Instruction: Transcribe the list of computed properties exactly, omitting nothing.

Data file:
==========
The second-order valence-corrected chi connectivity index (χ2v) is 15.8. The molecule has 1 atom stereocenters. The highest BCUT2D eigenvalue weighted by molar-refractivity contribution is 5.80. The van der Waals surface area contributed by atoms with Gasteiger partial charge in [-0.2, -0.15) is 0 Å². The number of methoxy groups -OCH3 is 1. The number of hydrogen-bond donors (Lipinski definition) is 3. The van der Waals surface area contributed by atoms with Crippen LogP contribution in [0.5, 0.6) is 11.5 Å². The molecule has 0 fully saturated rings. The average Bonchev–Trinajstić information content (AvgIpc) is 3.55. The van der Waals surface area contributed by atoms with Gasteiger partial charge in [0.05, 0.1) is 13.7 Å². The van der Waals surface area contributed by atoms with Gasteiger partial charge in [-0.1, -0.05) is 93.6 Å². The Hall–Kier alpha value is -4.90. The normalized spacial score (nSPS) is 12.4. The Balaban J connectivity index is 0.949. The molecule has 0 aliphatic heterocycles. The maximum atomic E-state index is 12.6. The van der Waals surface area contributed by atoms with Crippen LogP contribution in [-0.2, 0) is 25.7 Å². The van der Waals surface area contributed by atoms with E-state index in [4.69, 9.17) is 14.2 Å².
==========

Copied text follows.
The second-order valence-corrected chi connectivity index (χ2v) is 15.8. The molecule has 1 atom stereocenters. The highest BCUT2D eigenvalue weighted by molar-refractivity contribution is 5.80. The van der Waals surface area contributed by atoms with Gasteiger partial charge in [-0.2, -0.15) is 0 Å². The number of methoxy groups -OCH3 is 1. The number of hydrogen-bond donors (Lipinski definition) is 3. The van der Waals surface area contributed by atoms with Crippen LogP contribution in [0.5, 0.6) is 11.5 Å². The molecule has 0 fully saturated rings. The average Bonchev–Trinajstić information content (AvgIpc) is 3.55. The van der Waals surface area contributed by atoms with Gasteiger partial charge in [0.05, 0.1) is 13.7 Å². The van der Waals surface area contributed by atoms with Gasteiger partial charge in [-0.1, -0.05) is 93.6 Å². The Hall–Kier alpha value is -4.90. The normalized spacial score (nSPS) is 12.4. The Balaban J connectivity index is 0.949. The molecule has 0 aliphatic heterocycles. The maximum atomic E-state index is 12.6. The van der Waals surface area contributed by atoms with Crippen LogP contribution in [-0.2, 0) is 25.7 Å². The van der Waals surface area contributed by atoms with E-state index in [4.69, 9.17) is 14.2 Å².